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Hundreds face frigid waters of Double Bluff Beach for New Year’s Day tradition
DOUBLE BLUFF — Shivering, huddling and pacing, some 175 brave fools ventured into the frigid waters New Year’s Day.
These Whidbey Island Polar Bears were young and old, man and woman and cold, very cold.
“Still can’t feel my feet,” said 17-year-old Austin Pulley of Oak Harbor after a few minutes out of Double Bluff’s waters even while donning aqua socks.
“Started off the new year on a bad foot,” added 15-year-old Dakota Dammen, Pulley’s cousin.
Deceiving the hundreds of people lining the shore of Double Bluff Beach was a clear, sunny sky with only wispy clouds on the first day of 2013. It belied the freezing air temperature and the chilly waters, around 48 degrees, surrounding Whidbey Island.
From mid-morning until noon, hundreds of people meandered around the Island County park. Cars lined Double Bluff Road a quarter-mile from the small parking lot toward Highway 525. Journey’s “Don’t Stop Believing” blared from a couple of PA speakers as the “polar bears” registered with the South Whidbey Parks & Recreation District and grabbed a 2013 Polar Bear Dive T-shirt.
Suspense mounted as wristwatches ticked and tocked closer to noon. A false reading led a handful of swimmers to shed a few layers, baring lots of skin to the soft, cool wind earlier than was necessary.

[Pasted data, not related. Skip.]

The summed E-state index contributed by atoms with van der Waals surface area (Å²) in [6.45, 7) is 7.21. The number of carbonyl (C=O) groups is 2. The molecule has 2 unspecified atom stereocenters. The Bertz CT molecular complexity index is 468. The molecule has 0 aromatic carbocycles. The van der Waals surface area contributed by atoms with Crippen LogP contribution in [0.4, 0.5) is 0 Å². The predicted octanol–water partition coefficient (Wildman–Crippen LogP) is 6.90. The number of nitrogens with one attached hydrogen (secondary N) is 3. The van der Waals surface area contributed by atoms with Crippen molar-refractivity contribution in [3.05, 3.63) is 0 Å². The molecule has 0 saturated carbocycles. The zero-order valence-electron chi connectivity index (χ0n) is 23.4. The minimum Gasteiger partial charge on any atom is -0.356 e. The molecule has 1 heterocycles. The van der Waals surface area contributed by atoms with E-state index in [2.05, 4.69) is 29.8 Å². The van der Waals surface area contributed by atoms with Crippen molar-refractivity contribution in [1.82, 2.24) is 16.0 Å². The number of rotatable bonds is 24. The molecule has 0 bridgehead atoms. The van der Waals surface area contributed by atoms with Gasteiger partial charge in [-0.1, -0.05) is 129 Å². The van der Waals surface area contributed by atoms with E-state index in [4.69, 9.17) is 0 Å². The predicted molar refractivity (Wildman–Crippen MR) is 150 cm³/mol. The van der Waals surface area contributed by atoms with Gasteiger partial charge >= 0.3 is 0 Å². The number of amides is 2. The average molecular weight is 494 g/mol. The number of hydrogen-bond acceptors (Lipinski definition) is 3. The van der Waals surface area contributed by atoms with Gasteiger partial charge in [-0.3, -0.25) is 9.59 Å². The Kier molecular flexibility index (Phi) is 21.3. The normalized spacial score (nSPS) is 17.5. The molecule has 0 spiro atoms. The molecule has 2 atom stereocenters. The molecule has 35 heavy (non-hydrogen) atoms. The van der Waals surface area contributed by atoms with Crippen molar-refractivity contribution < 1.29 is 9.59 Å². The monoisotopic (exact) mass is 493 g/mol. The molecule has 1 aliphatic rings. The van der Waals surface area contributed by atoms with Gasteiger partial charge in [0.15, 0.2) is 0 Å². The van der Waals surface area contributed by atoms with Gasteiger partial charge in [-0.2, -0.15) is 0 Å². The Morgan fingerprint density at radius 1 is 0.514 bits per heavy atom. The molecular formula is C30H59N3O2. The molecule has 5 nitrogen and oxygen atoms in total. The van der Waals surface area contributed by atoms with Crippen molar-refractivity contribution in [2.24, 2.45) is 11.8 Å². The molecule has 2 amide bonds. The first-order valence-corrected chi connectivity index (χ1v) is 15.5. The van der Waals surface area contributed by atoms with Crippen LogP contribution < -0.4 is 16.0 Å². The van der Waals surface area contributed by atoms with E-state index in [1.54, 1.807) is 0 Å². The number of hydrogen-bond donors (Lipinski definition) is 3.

Finally, the South Whidbey Fire/EMS ambulance sirens wailed. Yet, the divers were still timid, each waiting for someone else to be brave enough to charge into the gently lapping waves. Then, like a bursting dam, a surge of people sprinted into the water, churning the deep blue sea into a frothing white spray.
Pulley and Dammen’s party of six yelled “Guns up,” as they hoisted imaginary pistols into the sky before high-stepping into the water. The problem of Double Bluff Beach is the same thing that makes it idyllic in the summer: it’s shallow. So rather than just jumping in and getting the dive over with, these polar bears waded out for 10, 15, 20 yards before being waist deep (except for the young kids).
For six-year-old Isis-Angellica McGhee, the water was deep enough in a hurry. But with her father Trever McGhee at the ready, and hardly phased by the water, Isis-Angellica stayed in the bay for minutes while others hurried out of the water and into sweat pants.
The annual Whidbey Island Polar Bear Dive gives people a chance to remember their start to a new year and helps the 4-H Teen Ambassador program. Good Cheer also benefited because the dive promoted bringing canned food and cash donations in exchange for a registration discount.
A total of 158 people registered for the dive, a small increase from the 150 registrants last year.
But many more participated both in an official and unofficial capacity because the park is a public space. Event organizers ran out of the event shirts long before the noon dive, a signal that the new year swim was growing.
“Definitely more than last year,” said Carrie Monforte, South Whidbey parks program manager.
As in past years, there were no medical emergencies that required the attention of South Whidbey Fire/EMS volunteers on the scene.